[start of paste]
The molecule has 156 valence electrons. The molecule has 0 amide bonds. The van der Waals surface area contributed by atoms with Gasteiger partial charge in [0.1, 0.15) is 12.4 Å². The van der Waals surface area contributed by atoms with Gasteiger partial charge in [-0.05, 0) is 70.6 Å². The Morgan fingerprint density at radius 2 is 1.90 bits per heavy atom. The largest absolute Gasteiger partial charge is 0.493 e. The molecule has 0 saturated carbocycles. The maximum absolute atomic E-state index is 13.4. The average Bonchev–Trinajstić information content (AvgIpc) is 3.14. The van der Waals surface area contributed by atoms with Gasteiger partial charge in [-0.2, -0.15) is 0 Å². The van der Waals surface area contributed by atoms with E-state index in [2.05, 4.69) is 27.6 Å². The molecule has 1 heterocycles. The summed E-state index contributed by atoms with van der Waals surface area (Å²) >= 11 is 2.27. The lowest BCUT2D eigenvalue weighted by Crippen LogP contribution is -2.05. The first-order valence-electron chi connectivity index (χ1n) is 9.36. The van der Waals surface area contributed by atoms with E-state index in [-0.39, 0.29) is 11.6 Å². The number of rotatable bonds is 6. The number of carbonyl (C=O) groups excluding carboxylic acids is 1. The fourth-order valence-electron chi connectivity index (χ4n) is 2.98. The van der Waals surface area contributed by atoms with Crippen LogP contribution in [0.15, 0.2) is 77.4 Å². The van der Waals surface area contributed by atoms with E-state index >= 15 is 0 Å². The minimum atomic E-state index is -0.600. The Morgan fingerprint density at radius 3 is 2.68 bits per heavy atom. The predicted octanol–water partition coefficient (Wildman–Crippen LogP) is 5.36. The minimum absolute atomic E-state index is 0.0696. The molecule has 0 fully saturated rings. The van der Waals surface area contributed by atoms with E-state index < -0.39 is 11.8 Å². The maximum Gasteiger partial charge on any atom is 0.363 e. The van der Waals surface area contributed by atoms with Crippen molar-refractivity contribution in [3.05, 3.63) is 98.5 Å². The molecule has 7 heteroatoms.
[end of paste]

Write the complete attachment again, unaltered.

The molecule has 156 valence electrons. The molecule has 0 amide bonds. The van der Waals surface area contributed by atoms with Gasteiger partial charge in [0.1, 0.15) is 12.4 Å². The van der Waals surface area contributed by atoms with Gasteiger partial charge in [-0.05, 0) is 70.6 Å². The Morgan fingerprint density at radius 2 is 1.90 bits per heavy atom. The largest absolute Gasteiger partial charge is 0.493 e. The molecule has 0 saturated carbocycles. The maximum absolute atomic E-state index is 13.4. The average Bonchev–Trinajstić information content (AvgIpc) is 3.14. The van der Waals surface area contributed by atoms with Gasteiger partial charge in [-0.2, -0.15) is 0 Å². The van der Waals surface area contributed by atoms with E-state index in [2.05, 4.69) is 27.6 Å². The molecule has 1 heterocycles. The summed E-state index contributed by atoms with van der Waals surface area (Å²) >= 11 is 2.27. The lowest BCUT2D eigenvalue weighted by Crippen LogP contribution is -2.05. The first-order valence-electron chi connectivity index (χ1n) is 9.36. The van der Waals surface area contributed by atoms with E-state index in [-0.39, 0.29) is 11.6 Å². The number of rotatable bonds is 6. The number of carbonyl (C=O) groups excluding carboxylic acids is 1. The fourth-order valence-electron chi connectivity index (χ4n) is 2.98. The van der Waals surface area contributed by atoms with Crippen LogP contribution in [0.15, 0.2) is 77.4 Å². The van der Waals surface area contributed by atoms with E-state index >= 15 is 0 Å². The minimum atomic E-state index is -0.600. The Morgan fingerprint density at radius 3 is 2.68 bits per heavy atom. The predicted octanol–water partition coefficient (Wildman–Crippen LogP) is 5.36. The minimum absolute atomic E-state index is 0.0696. The molecule has 0 fully saturated rings. The van der Waals surface area contributed by atoms with E-state index < -0.39 is 11.8 Å². The maximum Gasteiger partial charge on any atom is 0.363 e. The van der Waals surface area contributed by atoms with Crippen molar-refractivity contribution in [3.05, 3.63) is 98.5 Å². The molecule has 7 heteroatoms.